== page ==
Meet ‘Hello Hijab’ – The Barbie Doll Accessory That Promotes Inclusiveness

Pittsburgh-based mother Gisele Fetterman wants her daughter to have dolls that teach important lessons about diversity and this desire led to the creation of Hello Hijab. When young Grace got glasses at the age of 5, Gisele made sure to buy her a doll which also wore glasses.

“We make it a point to be very deliberate in her doll collection,” she shared to CNN. “We want them to look like the world.” This is why Grace not only possesses dolls with different races, but also a doll in a wheelchair.

While her collection might already be diverse enough for some, Gisele noticed her daughter’s lack of Muslim dolls. She consulted her friend, Safaa Bokhari, and found out that her daughter also didn’t have dolls wearing hijabs.

The two mothers fancied the idea that they immediately sought the help of a local seamstress for the creation of the tiny hijabs. The accessories are crafted from old hijabs.

Through the Hello Hijab initiative, Gisele and Safaa want kids to know that the traditional headscarf is not a mere accessory, but something that holds much meaning for the Muslim women. Each accessory comes with a card discussing diversity and how these differences can actually unite people.

Safaa admitted that it’s normal for her to encounter discrimination because of her wearing of a hijab. She wants people to know that wearing a hijab is not synonymous to being an alien. She hopes Hello Hijab will help in providing a better and kinder future for her child.

Gisele said that the project was an outcome of her yearning for a “gentle way” to educate children about inclusiveness. She reflects on the significance of “raising a kinder generation” especially with the rampancy of hate crimes.

“Hello Hijab believes that while we may look different and have different beliefs, our similarities far outweigh our differences. We strive for a world where we all live and love together,” the website read.

The online shop will officially accept orders on April 1. Proceeds from the initiative will benefit various local non-profit groups.

In 2007, a similar initiative was launched in West Java, Indonesia. Starting with just seven seamstresses, the Arrosa Muslim doll factory made an effort to dress up generic dolls (as seen in the featured photo) in Muslim clothing. In a few months, hundreds of dolls have sold out.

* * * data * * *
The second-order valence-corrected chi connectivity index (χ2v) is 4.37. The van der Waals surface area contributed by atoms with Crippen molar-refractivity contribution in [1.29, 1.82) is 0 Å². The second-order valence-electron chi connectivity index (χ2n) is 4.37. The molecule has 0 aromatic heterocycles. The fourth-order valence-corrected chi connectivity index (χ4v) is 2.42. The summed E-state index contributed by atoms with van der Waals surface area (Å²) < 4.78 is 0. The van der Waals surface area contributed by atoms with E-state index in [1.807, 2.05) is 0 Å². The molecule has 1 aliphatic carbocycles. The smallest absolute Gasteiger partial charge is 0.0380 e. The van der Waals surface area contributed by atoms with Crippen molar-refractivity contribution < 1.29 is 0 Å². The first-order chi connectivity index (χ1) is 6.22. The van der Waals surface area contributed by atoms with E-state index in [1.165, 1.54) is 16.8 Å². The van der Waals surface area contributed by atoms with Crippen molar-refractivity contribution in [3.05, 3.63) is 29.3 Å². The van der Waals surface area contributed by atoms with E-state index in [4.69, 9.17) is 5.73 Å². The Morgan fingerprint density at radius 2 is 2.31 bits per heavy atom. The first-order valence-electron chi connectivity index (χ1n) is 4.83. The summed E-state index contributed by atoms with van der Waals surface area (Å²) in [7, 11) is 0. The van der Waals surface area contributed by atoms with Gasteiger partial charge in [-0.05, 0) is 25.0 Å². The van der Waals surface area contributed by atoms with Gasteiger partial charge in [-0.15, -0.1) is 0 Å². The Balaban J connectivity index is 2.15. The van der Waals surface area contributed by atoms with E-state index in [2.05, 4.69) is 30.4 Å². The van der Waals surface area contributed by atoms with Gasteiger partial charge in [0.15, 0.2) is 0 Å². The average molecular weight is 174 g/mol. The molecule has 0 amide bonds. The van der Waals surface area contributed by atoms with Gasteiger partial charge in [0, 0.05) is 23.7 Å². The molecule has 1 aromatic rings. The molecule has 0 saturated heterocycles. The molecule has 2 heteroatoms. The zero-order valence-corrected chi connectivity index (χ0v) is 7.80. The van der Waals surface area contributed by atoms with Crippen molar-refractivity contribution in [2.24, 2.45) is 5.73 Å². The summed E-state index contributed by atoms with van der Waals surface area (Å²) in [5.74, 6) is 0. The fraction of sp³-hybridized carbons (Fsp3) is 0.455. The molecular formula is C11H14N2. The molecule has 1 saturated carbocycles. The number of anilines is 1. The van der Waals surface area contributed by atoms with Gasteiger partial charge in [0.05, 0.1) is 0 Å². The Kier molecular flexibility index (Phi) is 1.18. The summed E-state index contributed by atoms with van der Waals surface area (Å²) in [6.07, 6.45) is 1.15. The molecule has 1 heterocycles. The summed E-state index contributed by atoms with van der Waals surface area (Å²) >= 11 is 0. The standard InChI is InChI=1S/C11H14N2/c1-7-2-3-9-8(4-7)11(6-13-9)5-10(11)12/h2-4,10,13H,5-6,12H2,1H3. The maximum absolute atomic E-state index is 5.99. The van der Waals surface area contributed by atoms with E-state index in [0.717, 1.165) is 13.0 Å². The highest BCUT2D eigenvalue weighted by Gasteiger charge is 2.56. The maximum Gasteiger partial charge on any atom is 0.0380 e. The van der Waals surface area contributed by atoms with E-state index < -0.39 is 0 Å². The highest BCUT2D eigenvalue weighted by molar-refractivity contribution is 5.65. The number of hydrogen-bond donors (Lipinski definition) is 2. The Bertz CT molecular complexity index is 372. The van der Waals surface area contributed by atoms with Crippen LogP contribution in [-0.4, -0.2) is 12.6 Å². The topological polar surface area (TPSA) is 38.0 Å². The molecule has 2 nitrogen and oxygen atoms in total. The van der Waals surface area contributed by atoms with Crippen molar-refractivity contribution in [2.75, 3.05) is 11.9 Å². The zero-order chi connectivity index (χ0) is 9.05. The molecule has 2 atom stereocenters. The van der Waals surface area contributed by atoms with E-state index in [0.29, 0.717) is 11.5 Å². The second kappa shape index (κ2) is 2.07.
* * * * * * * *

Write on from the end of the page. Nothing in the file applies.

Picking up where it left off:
Meanwhile, in other doll world news, Amy Schumer will no longer give life to the character of Barbie in the upcoming live-action film. When Amy’s casting was first announced, some criticized her for not having a “perfect figure.” She penned an Instagram post addressing her bashers.

“Is it fat shaming if you know you’re not fat and have zero shame in your game? I don’t think so. I am strong and proud of how I live my life and say what I mean and fight for what I believe in and I have a blast doing it with the people I love. Where’s the shame? It’s not there. It’s an illusion.”

She thanked her supporters and extended sympathy to “the trolls who are in more pain than we will ever understand.” Despite her determination to prove to the critics that she’s “a great choice,” Amy’s plans have changed.

“Sadly, I’m no longer able to commit to Barbie due to scheduling conflicts,” she said through a statement to E! Online. “The film has so much promise, and Sony and Mattel have been great partners. I’m bummed, but look forward to seeing Barbie on the big screen.”

A spokesperson for Sony responded that the company respects Amy’s decision and have no ill feelings about it.

According to Deadline, the upcoming Barbie film will follow the life of an imperfect Barbie. She resides in Barbieland which she shares with more than 180 dolls. The lead character finds herself kicked out of the land for failing to reach the dolls’ standard of perfection. She finds herself in the real world where she eventually realizes that being happy may be found by embracing your wholeness.

Many have expressed enthusiasm for the film because of the meaningful tale that it would impart to young viewers.

[Featured Image by Dimas Ardian/Getty Images]

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